Last December, when the CFPB issued its prototype credit card agreement, the CFPB announced that Pentagon Federal Credit Union had signed up to test the prototype with its customers.   

According to a notice published yesterday by the CFPB in the Federal Register, Pentagon is launching a testing program this fall of a “short-form credit card agreement” which it will be sending to new cardholders in the fourth quarter of 2012 and the first quarter of 2013.  The notice states that the CFPB is requesting emergency approval from the Office of Management and Budget of the phone surveys it plans to take of Pentagon customers who receive the short-form agreement.  Because the survey “includes questions that ask a consumer to recall their impressions of the cardholder agreement,” the CFPB believes it must administer the survey soon after a customer receives the agreement “when those impressions remain fresh.”  It asserts in the notice that emergency approval by OMB is needed because the normal clearance process would disrupt the survey.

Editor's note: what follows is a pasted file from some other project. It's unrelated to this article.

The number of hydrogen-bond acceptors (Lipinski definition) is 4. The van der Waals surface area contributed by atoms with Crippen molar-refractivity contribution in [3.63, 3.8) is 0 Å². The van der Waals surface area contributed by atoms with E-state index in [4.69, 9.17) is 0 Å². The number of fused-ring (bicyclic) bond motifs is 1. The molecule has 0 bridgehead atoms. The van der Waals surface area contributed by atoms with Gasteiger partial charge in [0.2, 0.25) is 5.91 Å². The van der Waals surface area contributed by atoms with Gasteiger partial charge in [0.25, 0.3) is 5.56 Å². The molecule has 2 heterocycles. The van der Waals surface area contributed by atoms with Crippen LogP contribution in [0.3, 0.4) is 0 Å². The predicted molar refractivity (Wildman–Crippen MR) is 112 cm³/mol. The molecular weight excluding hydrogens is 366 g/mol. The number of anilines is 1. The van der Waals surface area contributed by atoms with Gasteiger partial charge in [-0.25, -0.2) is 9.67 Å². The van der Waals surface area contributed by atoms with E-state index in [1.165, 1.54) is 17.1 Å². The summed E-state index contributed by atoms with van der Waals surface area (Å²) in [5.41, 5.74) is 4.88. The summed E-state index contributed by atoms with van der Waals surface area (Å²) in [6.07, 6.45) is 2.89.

The CFPB says the survey “is designed to result in recommendations for development of and revisions to the Bureau’s approach to improving the readability of credit card agreements.”  It also says the survey “will provide illustrative qualitative information only” and results “will not be used to make statistically-valid assessments for the purposes of extrapolating to the broader US population.” 

We do not know how closely Pentagon’s short-form agreement will resemble the CFPB’s prototype “two-page” agreement.  The CFPB’s prototype incorporated by reference definitions set forth on a separate four-page document that the consumer would either have to access on the internet or request from the card issuer.  We remain concerned about the various problems we saw with the prototype, particularly the enforceability concerns raised by the CFPB’s incorporation-by-reference approach.